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He has been more and more drowning himself into drinking.

Does this phrase make any sense?

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    It makes sense, but it's a bit clunky (and into drinking is completely non-idiomatic here). Better would be He has increasingly been drowning himself in drink. Note that in general, more and more works better with adjectives, not verb forms. For example, He became more and more angry. – FumbleFingers Reinstate Monica Jun 5 '19 at 16:22
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    When used with a verb it usually follows right after, e.g. he drank more and more and eventually slid under the table, where Jack was already lying comatose, or I don't know what to do - he just goes on drinking more and more. Drowning himself in drink is OK, as FumbleFingers has said, but I think you may be thinking of drowning his sorrows. – user96060 Jun 5 '19 at 16:42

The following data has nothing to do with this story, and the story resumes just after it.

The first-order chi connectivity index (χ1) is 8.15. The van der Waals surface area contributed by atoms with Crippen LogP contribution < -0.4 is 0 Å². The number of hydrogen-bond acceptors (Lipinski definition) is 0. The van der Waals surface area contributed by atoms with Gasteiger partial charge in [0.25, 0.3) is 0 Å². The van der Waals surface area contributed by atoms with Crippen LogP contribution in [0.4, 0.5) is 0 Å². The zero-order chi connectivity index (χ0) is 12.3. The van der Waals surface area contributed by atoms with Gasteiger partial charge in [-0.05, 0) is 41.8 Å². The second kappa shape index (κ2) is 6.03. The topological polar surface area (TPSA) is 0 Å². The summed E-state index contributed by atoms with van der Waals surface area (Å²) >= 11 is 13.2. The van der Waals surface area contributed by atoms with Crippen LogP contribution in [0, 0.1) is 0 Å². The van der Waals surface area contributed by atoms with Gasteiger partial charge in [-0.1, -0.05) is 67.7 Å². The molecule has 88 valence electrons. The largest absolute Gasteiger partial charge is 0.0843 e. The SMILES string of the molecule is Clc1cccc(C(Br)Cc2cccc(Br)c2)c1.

• Thanks a milllion, FumbleFingers and Minty, for the explanations and all amazing tips. Minty, I was thinking of he drowning himself (figuratively, of course), not his sorrows, in drink. Despite of that, until now I didn't know about the expression "drowning his sorrows" in English, so I'll consider it as a bonus. Thanks again. – Itamar Jun 5 '19 at 17:51

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